Published: Sun, June 30, 2019
Sci-tech | By Jackie Newman

In Search For Life, NASA Will Fly A Drone To Titan

In Search For Life, NASA Will Fly A Drone To Titan

The US space agency NASA plans to send a probe to Saturn's largest moon, Titan, to search for the origins of life.

The dense, calm atmosphere (four times denser than that of Earth) of Titan and the low gravity of the moon will make for ideal flying conditions.

Scientists have long considered Titan an attractive place to study whether it would be capable of supporting microbial life.Titan's landscape is dominated by "sand dunes" and "waterways" composed of hydrocarbons - liquid methane and ethane.

Now Dragonfly will allow a more thorough investigation of Titan, including sampling surface material to identify its chemical components, determining surface composition, monitoring the atmosphere, characterizing geological features, and performing seismic studies.

Dragonfly doesn't have wheels so it will mostly be used in an aerial capacity and will fly around Titan for more than two years.

The rotorcraft will hop on the moon's surface in a series of leapfrog flights of up to eight km in order to take samples in diversified locations.

Dragonfly is part of NASA's New Frontiers program, which is responsible for the New Horizons mission to Pluto, the Juno mission now studying Jupiter and OSIRIS-REx, which is orbiting asteroid Bennu and planning to return samples back to Earth.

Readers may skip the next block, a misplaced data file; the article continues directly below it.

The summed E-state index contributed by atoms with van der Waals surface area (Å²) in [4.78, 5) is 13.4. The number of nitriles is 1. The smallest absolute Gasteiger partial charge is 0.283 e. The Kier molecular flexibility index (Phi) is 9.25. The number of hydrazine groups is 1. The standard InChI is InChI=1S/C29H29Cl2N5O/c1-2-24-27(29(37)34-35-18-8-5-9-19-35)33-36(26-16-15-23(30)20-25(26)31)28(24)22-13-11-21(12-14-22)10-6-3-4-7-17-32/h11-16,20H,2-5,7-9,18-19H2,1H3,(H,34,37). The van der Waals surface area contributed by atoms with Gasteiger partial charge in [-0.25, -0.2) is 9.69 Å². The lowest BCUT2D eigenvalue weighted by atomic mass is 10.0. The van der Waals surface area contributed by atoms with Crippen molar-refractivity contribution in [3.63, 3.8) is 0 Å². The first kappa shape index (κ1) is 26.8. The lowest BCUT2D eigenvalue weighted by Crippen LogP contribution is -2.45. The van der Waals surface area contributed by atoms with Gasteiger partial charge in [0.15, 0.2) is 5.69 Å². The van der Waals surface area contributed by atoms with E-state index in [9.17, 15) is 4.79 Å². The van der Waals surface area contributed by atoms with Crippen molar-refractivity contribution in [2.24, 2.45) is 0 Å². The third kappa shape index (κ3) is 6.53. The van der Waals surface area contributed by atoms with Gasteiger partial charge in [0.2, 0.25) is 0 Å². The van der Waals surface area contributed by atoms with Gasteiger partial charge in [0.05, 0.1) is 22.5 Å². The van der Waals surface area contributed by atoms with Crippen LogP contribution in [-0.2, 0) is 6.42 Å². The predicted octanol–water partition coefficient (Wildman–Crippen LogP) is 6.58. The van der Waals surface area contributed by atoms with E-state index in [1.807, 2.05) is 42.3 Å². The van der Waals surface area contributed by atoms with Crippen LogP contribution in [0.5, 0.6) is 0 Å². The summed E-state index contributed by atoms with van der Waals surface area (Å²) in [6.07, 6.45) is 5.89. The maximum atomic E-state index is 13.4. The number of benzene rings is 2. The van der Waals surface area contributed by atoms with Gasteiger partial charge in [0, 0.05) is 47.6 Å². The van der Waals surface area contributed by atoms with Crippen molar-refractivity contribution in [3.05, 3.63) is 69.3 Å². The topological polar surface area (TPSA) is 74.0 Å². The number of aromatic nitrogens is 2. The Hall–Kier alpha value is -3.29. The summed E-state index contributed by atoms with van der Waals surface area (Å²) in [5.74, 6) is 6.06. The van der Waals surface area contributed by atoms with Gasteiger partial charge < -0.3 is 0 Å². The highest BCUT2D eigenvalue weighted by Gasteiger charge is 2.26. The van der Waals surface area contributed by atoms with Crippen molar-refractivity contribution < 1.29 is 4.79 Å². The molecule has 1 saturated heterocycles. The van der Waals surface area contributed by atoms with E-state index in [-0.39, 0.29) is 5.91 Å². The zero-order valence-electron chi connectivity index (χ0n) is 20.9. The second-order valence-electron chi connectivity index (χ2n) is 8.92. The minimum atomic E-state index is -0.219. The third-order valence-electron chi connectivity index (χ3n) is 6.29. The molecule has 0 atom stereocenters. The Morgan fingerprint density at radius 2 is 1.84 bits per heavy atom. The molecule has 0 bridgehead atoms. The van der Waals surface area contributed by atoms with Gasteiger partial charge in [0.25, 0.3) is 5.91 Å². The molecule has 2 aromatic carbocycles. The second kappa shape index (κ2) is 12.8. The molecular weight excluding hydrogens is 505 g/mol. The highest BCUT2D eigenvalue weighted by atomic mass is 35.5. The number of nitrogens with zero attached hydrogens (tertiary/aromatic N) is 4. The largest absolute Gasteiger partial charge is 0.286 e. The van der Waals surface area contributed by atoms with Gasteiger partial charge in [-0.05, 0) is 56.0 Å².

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"This revolutionary mission would have been unthinkable just a few years ago", said Jim Bridenstine, the administrator of NASA, in a video statement announcing the mission.

Dragonfly should be able to measure the progression to determine if life is beginning to form and, if so, how far along it is.

Titan is an analog to the very early Earth, and can provide clues to how life may have arisen on our planet.

The mission, named Dragonfly, will explore the mysterious world using pioneering drone technology. They also will investigate the moon's atmospheric and surface properties and its subsurface ocean and liquid reservoirs. The mission is being led by Elizabeth Turtle of Johns Hopkins University Applied Physics Laboratory.

Lockheed Martin's (NYSE: LMT) space segment, Malin Space Science Systems, Honeybee Robotics, Penn State University, and the Japanese aerospace exploration agency will support the Dragonfly mission.

Titan, like Earth, has a nitrogen-based atmosphere.

The interplanetary technology Nasa is deploying to reach Titan, perhaps as soon as 2034, is an offshoot of modern drone technology.

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